NASA warns AGAIN! Hazardous asteroid heading for Earth today
Amidst high solar activity these past few weeks, another asteroid is headed for us. NASA has issued a warning for the asteroid that is expected to pass by Earth closely today, September 22. We are in the third week of September and there have already been more than 15 asteroid flybys already. August witnessed more than 40 asteroids flying closely past Earth and the month of September seems to achieve those figures, if not exceed them.
Asteroid 2022 ST1 to just miss Earth tomorrow
NASA has warned that an asteroid named Asteroid 2022 ST1 is heading for Earth and is expected to pass by the planet closely today, September 22. Asteroid 2022 ST1 is already on its way towards us travelling at a staggering speed of 48,708 kilometers per hour.
The asteroid will make its closest approach to Earth today at a distance of just 1.5 million kilometers or 0.010668 astronomical units. An astronomical unit (AU, or au) is basically a unit of length equal to the average, or mean, distance between Earth and the Sun, that is, 149,597,870.7 kilometers. Asteroid 2022 ST1 is part of the Apollo group of asteroids. According to the-sky.org, this asteroid takes almost 976 days to complete one orbit of the Sun, during which its farthest distance from the Sun is 454 million kilometers and nearest distance is 122 million kilometers.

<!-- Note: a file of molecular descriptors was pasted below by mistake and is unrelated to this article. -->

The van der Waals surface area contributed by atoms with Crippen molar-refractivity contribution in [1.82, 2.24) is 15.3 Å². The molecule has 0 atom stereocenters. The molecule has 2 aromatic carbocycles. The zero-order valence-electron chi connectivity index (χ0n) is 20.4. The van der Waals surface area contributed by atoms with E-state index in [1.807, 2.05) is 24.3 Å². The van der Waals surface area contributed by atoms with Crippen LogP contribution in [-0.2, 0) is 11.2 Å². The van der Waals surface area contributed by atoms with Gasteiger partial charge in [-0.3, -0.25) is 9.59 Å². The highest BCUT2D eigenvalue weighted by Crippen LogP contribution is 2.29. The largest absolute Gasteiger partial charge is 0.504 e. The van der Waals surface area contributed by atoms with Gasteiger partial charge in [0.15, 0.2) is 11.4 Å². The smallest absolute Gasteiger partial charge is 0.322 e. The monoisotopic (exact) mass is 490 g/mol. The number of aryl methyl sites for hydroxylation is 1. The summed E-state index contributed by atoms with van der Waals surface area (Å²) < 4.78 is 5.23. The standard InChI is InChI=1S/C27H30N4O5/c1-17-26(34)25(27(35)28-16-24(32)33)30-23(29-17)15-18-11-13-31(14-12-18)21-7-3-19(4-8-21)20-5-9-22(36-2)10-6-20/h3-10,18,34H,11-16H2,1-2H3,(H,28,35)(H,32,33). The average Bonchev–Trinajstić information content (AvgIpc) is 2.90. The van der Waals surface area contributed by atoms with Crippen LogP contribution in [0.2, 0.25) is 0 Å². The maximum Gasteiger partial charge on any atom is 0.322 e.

NASA's DART Mission set to collide with target asteroid
The DART spacecraft recently got its first look at Didymos, the double-asteroid system that includes its target, Dimorphos. According to the information provided by NASA, on September 26, DART will intentionally crash into Dimorphos, the asteroid moonlet of Didymos. While the asteroid poses no threat to Earth, this is the world's first test of the kinetic impact technique, using a spacecraft to deflect an asteroid for planetary defense."
Using observations taken every five hours, the DART team will execute three trajectory correction maneuvers over the next three weeks, each of which will further reduce the margin of error for the spacecraft's required trajectory to impact.